Renal diseases: Proteomics and genomics analysis
Kidney disease is common. In 2000, the estimated prevalence of earlier stages of chronic kidney disease (CKD) in US adults was 20 millions (11.7%), and approximately 398,000 people (0.2%) were treated by dialysis or transplantation. By 2030, this number is expected to rise to more than 2 million people. Kidney disease is due to glomerular, tubular or vascular lesions. Until yet, diagnosis of kidney diseases and follow-up of the pathological process activity are made respectively with renal biopsy and laboratory data (serum creatinine, proteinuria and urinary sediment). The renal biopsy allows appreciating the state of the lesions at a precise time point of the disease. However, it is not rare that clinicians choose not to perform a renal biopsy because of the high risks of bleeding, a unique kidney, etc. Moreover, it is not common to do a second biopsy in order to follow the morphological evolution of the lesions. Usual laboratory data, such as serum creatinine and urinary albumin levels, allow appreciating the severity of renal impairment. Unfortunately, they are neither specific for each type of lesions nor sensitive enough to reflect the activity of the disease. Therefore, noninvasive procedures with improved diagnostic value are extremely desirable.
We believe that urinary specific and sensitive markers could be one of these tools. One of the difficulties in the identification of urinary proteins as specific biological biomarkers of the kidney disease comes from the fact that urine proteins arise from various sources. These sources include (1) filtration of plasma proteins; (2) impaired tubular reabsorptionof filtered proteins and (3) appearance of proteins that originatefrom injured glomeruli, tubules, infiltrating inflammatory cells,or connective tissue as well as those that enter the urine inthe urinary tract below the kidney. During the past few years, proteomic techniques have been applied to healthy and pathological urine samples for the discovery of protein biomarkers of renal diseases. However, most proteomic studies were performed on unfractionated normal and pathological human and obtained global “patterns” of the renal disease, but did not identify specific urinary biomarker(s). Therefore, we choose to apply is a proteomic analysis of a urinary fraction enriched with the vesicles sheded by podocytes. Indeed, podocytes, or glomerular visceral epithelial cells, which are in direct contact with urinary space in the glomerulus, release small vesicles into urine. This vesiculation process was demonstrated to be increased in urines of patients with nephrotic and nephritic syndromes. Moreover, recent studies suggest that podocyte dysfunction is the starting point of segmental glomerulosclerosis, launching the podocyte into the center stage of CKD.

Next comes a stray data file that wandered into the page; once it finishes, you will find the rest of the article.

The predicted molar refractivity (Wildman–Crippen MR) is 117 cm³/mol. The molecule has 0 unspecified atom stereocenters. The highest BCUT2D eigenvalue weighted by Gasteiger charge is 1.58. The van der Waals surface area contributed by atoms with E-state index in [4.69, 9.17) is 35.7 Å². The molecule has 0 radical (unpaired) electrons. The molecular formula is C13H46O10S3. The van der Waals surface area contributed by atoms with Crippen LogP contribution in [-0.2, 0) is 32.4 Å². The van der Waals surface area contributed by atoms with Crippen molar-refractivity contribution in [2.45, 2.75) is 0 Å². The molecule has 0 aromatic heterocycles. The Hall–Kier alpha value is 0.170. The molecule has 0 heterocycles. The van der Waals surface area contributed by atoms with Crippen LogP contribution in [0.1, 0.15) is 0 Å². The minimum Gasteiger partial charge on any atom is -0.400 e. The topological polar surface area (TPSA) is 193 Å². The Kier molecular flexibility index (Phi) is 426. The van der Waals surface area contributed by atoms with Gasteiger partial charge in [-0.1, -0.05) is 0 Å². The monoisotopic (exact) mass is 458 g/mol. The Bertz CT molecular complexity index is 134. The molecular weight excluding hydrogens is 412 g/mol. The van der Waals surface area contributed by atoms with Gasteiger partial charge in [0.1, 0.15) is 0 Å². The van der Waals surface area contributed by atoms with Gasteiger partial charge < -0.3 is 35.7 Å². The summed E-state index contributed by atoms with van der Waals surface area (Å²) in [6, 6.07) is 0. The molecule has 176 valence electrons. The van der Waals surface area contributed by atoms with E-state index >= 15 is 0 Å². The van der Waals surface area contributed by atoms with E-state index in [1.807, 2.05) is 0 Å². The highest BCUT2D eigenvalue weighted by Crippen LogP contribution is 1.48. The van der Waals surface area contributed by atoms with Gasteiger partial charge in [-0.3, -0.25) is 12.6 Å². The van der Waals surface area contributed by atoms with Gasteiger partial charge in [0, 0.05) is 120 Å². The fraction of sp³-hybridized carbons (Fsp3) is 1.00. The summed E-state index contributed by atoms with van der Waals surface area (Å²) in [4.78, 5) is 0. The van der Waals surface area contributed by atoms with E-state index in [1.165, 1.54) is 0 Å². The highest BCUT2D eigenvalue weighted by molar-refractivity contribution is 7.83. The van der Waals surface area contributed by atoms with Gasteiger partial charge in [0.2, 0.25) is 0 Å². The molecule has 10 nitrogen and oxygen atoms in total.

The aim of our study is to identify new urinary biomarkers that could improve diagnosis, follow-up and therapy of renal diseases. In addition, analysis of the identified proteins in the human kidney will help to better understand the pathophysiological processes of renal diseases.